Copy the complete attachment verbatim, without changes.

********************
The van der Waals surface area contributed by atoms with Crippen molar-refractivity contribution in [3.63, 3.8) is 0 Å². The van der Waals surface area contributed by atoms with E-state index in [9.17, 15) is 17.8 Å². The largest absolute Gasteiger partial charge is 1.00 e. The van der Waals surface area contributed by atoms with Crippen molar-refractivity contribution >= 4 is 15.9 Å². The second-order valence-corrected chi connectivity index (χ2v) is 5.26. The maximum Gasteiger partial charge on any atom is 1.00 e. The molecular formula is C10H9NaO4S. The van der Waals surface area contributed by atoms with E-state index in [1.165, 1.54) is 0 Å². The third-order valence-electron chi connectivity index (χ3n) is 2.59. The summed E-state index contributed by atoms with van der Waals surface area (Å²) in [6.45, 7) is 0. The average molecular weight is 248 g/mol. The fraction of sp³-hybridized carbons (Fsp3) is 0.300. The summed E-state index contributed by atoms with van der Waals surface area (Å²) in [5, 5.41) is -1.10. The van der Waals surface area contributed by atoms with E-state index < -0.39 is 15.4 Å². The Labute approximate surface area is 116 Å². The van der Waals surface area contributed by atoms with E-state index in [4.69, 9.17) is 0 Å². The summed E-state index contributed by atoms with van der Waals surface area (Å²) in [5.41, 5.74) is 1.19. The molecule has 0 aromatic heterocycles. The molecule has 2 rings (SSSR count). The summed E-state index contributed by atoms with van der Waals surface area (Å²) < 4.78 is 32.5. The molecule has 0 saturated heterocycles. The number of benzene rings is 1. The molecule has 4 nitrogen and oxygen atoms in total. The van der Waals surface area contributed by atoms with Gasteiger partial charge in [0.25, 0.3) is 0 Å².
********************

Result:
The van der Waals surface area contributed by atoms with Crippen molar-refractivity contribution in [3.63, 3.8) is 0 Å². The van der Waals surface area contributed by atoms with E-state index in [9.17, 15) is 17.8 Å². The largest absolute Gasteiger partial charge is 1.00 e. The van der Waals surface area contributed by atoms with Crippen molar-refractivity contribution >= 4 is 15.9 Å². The second-order valence-corrected chi connectivity index (χ2v) is 5.26. The maximum Gasteiger partial charge on any atom is 1.00 e. The molecular formula is C10H9NaO4S. The van der Waals surface area contributed by atoms with E-state index in [1.165, 1.54) is 0 Å². The third-order valence-electron chi connectivity index (χ3n) is 2.59. The summed E-state index contributed by atoms with van der Waals surface area (Å²) in [6.45, 7) is 0. The average molecular weight is 248 g/mol. The fraction of sp³-hybridized carbons (Fsp3) is 0.300. The summed E-state index contributed by atoms with van der Waals surface area (Å²) in [5, 5.41) is -1.10. The van der Waals surface area contributed by atoms with E-state index < -0.39 is 15.4 Å². The Labute approximate surface area is 116 Å². The van der Waals surface area contributed by atoms with E-state index in [4.69, 9.17) is 0 Å². The summed E-state index contributed by atoms with van der Waals surface area (Å²) in [5.41, 5.74) is 1.19. The molecule has 0 aromatic heterocycles. The molecule has 2 rings (SSSR count). The summed E-state index contributed by atoms with van der Waals surface area (Å²) < 4.78 is 32.5. The molecule has 0 saturated heterocycles. The number of benzene rings is 1. The molecule has 4 nitrogen and oxygen atoms in total. The van der Waals surface area contributed by atoms with Gasteiger partial charge in [0.25, 0.3) is 0 Å².